Epiphany in the Wilderness: Hunting, Nature, and Performance in the Nineteenth-Century American West. By Karen R. Jones

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Publisher
Oxford University Press
Copyright
© The Author(s) 2018. Published by Oxford University Press on behalf of the American Society for Environmental History and the Forest History Society. All rights reserved. For permissions, please e-mail: journals.permissions@oup.com
ISSN
1084-5453
eISSN
1930-8892
D.O.I.
10.1093/envhis/emx154
Publisher site
See Article on Publisher Site

Abstract

During a Rocky Mountain hunting trip in the late nineteenth century, hunter William Allen came upon a deer. He immediately feminized his prey, admiring “her great brown eyes” as she “advanced gracefully.” Then he raised his rifle and fired. In an instant, the “queen of the wilds was lying bathed in blood” (p. 53). According to Karen Jones, Allen’s story offers a typical image of hunting in the nineteenth-century American West. These images, she argues, provide evidence of performance and epiphany, theatrics of dominance, and moments of insight. Many scholars, Jones admits, have explored connections between hunting and American culture. Yet, she argues, they have neglected the role of performance in sport hunting. Epiphany in the Wilderness certainly fills the gap. The book is arranged in three sections, or “acts,” in keeping with its theatrical theme. The first is composed of three chapters on hunting literature, the seemingly countless stories that appeared in magazines such as Forest and Stream. The most interesting point here is Jones’s claim that at least some of these literary hunters were women. The book’s second section is perhaps the most intriguing. Its three chapters focus on the “afterlife” of the hunt, the trophies of staged photographs and taxidermy animals that adorned hunters’ dens. Her last section concludes with two chapters on the dawning realization that hunters needed to conserve animals to keep killing them. Much of the focus is on the “penitent butcher,” the rare hunter who came to regret at least some of the killing (p. 308). According to Jones’s thematic narrative, the theatrics of hunting focused on three main characters. Foremost was the masculine hunter hero, figures like William “Buffalo Bill” Cody and Theodore Roosevelt. Such men performed the hunter hero as a rugged individual, tough enough to confront a grizzly (albeit from a distance, with a high-powered rifle), and steeled against feelings of empathy for animal targets. A second character was the hunter heroine. Jones marshals several writers, notably Isabella Bird, Evelyn Cameron, and Agnes Morley Cleaveland, to argue that women too hunted. Women took to hunting with aplomb, at least on stage and in literature. Privately, Jones notes, Bird balked at “the kill,” and Cleaveland wrote confidants that she hated guns and that hunting made men “absolutely heartless” (pp. 113, 127). In these chapters, Jones’s evidence suggests that the joyful cruelties of hunting were largely performative. When it comes to the third character of the performance, however, her analysis is less revealing. This was hunter’s target, a cast of “suitably charismatic beasts” (p. 4). Jones offers no hint that she takes these “beasts” as anything other than hunters depicted them. They were objects. She even uncritically adopts the hunting terminology that animals are “harvested” (pp. 7, 78) and existed to be shot, decapitated, and possessed as trophies. Jones could have done more with this evidence. She notes that photographs of the aftermath of hunts, with their dangling corpses and grinning hunter heroes, have a remarkable similarity to lynching images. She finds evidence that white hunters referred to Native Americans as “game.” These relationships deserve closer readings, she admits; but she leaves the task to others. In the end, the moments and epiphanies that Jones explores are mostly fantasies. Many are offensive, then as now. In the late nineteenth century, men like William Allen experienced epiphanies of their own dominance. Moments like these produced epiphanies that the ideal of progress was a material (and bleeding) fact, that white men were superior to animals, Indians, and overly sensitive nonhunters. Other hunters filled dens with decapitated heads and stuffed trophies. In quiet moments, they recollected the epiphany that the American West was a “hunter’s paradise,” a place of unlimited abundance and therapeutic killing. Only rarely or late in their lives did some hunters experience a more realistic epiphany that the trophy they had just shot was a real being. In these cases, the insight was not of their own dominance but often that they should give up hunting. © The Author(s) 2018. Published by Oxford University Press on behalf of the American Society for Environmental History and the Forest History Society. All rights reserved. For permissions, please e-mail: journals.permissions@oup.com This article is published and distributed under the terms of the Oxford University Press, Standard Journals Publication Model (https://academic.oup.com/journals/pages/about_us/legal/notices)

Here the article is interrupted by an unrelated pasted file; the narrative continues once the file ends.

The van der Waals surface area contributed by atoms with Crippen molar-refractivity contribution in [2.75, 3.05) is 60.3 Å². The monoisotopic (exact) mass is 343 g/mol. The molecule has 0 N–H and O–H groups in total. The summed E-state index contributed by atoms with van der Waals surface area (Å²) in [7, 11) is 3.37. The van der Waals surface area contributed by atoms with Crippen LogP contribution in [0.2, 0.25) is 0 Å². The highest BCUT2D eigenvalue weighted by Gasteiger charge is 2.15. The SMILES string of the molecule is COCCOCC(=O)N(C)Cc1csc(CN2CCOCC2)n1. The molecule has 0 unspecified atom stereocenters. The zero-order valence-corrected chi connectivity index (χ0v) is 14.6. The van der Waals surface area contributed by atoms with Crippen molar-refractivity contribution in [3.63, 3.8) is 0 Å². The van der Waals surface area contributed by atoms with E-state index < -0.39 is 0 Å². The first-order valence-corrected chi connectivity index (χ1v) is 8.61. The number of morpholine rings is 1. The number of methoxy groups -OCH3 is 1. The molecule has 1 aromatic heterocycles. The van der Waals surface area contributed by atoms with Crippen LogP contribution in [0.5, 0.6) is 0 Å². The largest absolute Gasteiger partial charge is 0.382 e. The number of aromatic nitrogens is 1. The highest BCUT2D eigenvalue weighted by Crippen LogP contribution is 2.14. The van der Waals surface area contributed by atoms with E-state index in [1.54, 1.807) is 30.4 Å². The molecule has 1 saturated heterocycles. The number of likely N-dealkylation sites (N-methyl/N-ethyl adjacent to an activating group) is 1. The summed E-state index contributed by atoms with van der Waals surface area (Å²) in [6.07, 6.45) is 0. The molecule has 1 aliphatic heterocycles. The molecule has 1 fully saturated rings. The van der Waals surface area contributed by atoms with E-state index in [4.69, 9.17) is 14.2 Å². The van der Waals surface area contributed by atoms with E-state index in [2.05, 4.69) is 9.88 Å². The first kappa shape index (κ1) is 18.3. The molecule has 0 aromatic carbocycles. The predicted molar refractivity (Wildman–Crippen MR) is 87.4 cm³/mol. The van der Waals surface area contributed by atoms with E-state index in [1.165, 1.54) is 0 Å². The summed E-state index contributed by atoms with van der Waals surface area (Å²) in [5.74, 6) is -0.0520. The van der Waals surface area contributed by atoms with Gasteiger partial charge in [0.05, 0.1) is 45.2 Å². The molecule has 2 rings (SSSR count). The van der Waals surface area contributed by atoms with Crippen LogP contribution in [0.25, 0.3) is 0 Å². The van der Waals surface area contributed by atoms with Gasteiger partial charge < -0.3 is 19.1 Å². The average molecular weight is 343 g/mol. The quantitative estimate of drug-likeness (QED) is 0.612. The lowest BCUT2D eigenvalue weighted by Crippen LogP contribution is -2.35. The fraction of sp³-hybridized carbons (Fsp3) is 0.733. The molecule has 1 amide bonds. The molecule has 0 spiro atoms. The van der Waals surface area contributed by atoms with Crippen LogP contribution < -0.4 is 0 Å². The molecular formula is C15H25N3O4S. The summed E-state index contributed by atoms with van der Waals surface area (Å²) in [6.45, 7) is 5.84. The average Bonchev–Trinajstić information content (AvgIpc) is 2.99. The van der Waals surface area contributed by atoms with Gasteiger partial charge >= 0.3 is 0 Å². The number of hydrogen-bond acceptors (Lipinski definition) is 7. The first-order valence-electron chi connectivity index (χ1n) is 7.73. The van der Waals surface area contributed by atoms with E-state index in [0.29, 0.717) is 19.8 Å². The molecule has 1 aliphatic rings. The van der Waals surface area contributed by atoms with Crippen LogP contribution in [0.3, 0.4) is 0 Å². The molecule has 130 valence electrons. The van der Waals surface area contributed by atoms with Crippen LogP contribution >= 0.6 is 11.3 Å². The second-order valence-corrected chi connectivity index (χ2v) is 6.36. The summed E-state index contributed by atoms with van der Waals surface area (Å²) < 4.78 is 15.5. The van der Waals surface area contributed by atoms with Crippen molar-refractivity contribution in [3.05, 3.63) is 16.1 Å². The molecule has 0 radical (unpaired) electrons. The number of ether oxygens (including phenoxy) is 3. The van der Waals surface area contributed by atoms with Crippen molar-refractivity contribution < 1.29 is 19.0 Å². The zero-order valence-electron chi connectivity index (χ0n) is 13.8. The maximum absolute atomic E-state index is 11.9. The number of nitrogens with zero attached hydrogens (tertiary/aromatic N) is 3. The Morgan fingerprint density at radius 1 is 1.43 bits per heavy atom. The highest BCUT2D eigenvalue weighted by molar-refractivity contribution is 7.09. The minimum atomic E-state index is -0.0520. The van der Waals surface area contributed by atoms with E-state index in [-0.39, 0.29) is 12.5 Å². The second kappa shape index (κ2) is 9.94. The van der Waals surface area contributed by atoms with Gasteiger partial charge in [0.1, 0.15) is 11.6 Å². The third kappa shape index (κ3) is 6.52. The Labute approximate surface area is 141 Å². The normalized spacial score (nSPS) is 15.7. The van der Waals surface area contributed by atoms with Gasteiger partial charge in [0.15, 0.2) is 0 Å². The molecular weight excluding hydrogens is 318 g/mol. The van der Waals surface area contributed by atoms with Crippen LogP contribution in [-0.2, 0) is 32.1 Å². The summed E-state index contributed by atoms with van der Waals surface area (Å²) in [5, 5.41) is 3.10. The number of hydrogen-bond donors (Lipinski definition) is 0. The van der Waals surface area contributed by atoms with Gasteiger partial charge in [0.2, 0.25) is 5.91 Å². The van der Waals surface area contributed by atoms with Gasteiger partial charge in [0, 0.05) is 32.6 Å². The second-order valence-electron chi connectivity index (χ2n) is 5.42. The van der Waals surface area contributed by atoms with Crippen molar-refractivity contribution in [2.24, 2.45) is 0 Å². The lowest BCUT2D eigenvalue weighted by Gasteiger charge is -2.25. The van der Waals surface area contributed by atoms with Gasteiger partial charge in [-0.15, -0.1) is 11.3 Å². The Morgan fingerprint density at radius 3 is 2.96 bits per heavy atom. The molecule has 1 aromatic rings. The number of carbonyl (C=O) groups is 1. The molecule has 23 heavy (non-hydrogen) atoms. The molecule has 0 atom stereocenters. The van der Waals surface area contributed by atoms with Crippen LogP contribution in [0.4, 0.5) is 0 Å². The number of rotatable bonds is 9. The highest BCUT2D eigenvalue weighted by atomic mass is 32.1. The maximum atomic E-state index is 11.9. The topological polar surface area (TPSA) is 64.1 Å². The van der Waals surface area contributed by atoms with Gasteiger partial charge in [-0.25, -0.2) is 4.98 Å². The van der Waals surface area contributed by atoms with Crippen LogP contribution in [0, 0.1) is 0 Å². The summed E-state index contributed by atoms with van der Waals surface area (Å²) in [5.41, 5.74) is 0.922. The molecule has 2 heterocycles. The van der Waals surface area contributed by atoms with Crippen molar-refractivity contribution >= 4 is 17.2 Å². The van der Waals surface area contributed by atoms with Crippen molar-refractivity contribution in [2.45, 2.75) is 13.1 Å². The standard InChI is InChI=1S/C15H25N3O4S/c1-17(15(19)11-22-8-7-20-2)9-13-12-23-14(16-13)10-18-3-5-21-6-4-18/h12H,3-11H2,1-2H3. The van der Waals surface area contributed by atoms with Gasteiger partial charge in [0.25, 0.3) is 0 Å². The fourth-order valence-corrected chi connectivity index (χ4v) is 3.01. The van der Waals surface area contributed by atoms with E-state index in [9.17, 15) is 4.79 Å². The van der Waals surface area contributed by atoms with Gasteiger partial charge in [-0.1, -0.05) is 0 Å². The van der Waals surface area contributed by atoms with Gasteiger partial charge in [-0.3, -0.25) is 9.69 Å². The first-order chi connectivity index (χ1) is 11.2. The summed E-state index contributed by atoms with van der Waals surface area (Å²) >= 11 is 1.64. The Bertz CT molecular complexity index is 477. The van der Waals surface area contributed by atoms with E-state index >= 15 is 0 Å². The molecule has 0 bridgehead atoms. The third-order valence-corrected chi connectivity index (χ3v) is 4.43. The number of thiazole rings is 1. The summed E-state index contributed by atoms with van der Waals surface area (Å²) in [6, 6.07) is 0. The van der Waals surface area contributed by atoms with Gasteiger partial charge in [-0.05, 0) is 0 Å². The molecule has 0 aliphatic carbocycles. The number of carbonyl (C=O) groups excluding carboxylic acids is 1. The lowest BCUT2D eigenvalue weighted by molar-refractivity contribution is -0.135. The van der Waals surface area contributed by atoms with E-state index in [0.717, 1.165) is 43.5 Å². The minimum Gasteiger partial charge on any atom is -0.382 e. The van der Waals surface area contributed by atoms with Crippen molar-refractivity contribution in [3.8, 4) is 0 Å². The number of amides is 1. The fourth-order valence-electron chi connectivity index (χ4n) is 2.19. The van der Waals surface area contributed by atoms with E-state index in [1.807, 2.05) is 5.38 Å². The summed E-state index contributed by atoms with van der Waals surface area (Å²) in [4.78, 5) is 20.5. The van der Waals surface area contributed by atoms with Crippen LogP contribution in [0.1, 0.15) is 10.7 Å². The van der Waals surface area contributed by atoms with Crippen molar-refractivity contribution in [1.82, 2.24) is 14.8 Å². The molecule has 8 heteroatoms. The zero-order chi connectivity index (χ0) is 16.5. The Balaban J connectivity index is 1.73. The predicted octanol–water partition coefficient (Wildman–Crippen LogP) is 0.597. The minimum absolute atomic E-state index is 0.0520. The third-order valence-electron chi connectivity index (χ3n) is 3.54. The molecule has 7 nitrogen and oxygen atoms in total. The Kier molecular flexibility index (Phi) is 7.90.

Journal

Environmental HistoryOxford University Press

Published: Apr 1, 2018